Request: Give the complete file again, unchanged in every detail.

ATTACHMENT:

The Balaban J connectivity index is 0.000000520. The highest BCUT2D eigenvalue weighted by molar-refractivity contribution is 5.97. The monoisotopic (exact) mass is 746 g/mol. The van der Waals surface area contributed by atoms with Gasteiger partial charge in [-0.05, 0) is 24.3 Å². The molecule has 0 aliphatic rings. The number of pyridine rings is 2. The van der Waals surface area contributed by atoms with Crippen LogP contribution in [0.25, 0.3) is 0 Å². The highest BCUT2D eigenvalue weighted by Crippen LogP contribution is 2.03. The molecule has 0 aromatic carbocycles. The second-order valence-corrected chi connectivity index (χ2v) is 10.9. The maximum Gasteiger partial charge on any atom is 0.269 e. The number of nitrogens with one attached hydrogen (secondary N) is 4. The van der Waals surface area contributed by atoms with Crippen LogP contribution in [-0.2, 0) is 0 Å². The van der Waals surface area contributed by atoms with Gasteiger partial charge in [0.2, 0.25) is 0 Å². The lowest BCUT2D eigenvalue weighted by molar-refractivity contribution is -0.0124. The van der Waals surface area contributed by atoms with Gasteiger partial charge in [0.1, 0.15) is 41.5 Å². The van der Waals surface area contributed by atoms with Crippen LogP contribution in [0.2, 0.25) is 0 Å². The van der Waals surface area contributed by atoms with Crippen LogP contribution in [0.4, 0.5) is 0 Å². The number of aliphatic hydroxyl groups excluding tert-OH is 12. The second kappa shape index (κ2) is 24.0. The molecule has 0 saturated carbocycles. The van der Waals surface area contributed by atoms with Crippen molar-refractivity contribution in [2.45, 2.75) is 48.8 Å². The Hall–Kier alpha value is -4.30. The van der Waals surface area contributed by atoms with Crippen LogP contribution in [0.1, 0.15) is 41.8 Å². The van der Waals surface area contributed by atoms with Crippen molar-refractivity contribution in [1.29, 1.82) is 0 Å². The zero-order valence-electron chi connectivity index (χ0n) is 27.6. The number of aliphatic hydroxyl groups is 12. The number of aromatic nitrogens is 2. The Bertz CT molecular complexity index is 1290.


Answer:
The Balaban J connectivity index is 0.000000520. The highest BCUT2D eigenvalue weighted by molar-refractivity contribution is 5.97. The monoisotopic (exact) mass is 746 g/mol. The van der Waals surface area contributed by atoms with Gasteiger partial charge in [-0.05, 0) is 24.3 Å². The molecule has 0 aliphatic rings. The number of pyridine rings is 2. The van der Waals surface area contributed by atoms with Crippen LogP contribution in [0.25, 0.3) is 0 Å². The highest BCUT2D eigenvalue weighted by Crippen LogP contribution is 2.03. The molecule has 0 aromatic carbocycles. The second-order valence-corrected chi connectivity index (χ2v) is 10.9. The maximum Gasteiger partial charge on any atom is 0.269 e. The number of nitrogens with one attached hydrogen (secondary N) is 4. The van der Waals surface area contributed by atoms with Crippen LogP contribution in [-0.2, 0) is 0 Å². The van der Waals surface area contributed by atoms with Gasteiger partial charge in [0.2, 0.25) is 0 Å². The lowest BCUT2D eigenvalue weighted by molar-refractivity contribution is -0.0124. The van der Waals surface area contributed by atoms with Gasteiger partial charge in [0.1, 0.15) is 41.5 Å². The van der Waals surface area contributed by atoms with Crippen LogP contribution in [0.2, 0.25) is 0 Å². The van der Waals surface area contributed by atoms with Crippen LogP contribution in [0.4, 0.5) is 0 Å². The number of aliphatic hydroxyl groups excluding tert-OH is 12. The second kappa shape index (κ2) is 24.0. The molecule has 0 saturated carbocycles. The van der Waals surface area contributed by atoms with Crippen molar-refractivity contribution in [2.45, 2.75) is 48.8 Å². The Hall–Kier alpha value is -4.30. The van der Waals surface area contributed by atoms with Crippen LogP contribution in [0.1, 0.15) is 41.8 Å². The van der Waals surface area contributed by atoms with Crippen molar-refractivity contribution in [1.29, 1.82) is 0 Å². The zero-order valence-electron chi connectivity index (χ0n) is 27.6. The number of aliphatic hydroxyl groups is 12. The number of aromatic nitrogens is 2. The Bertz CT molecular complexity index is 1290.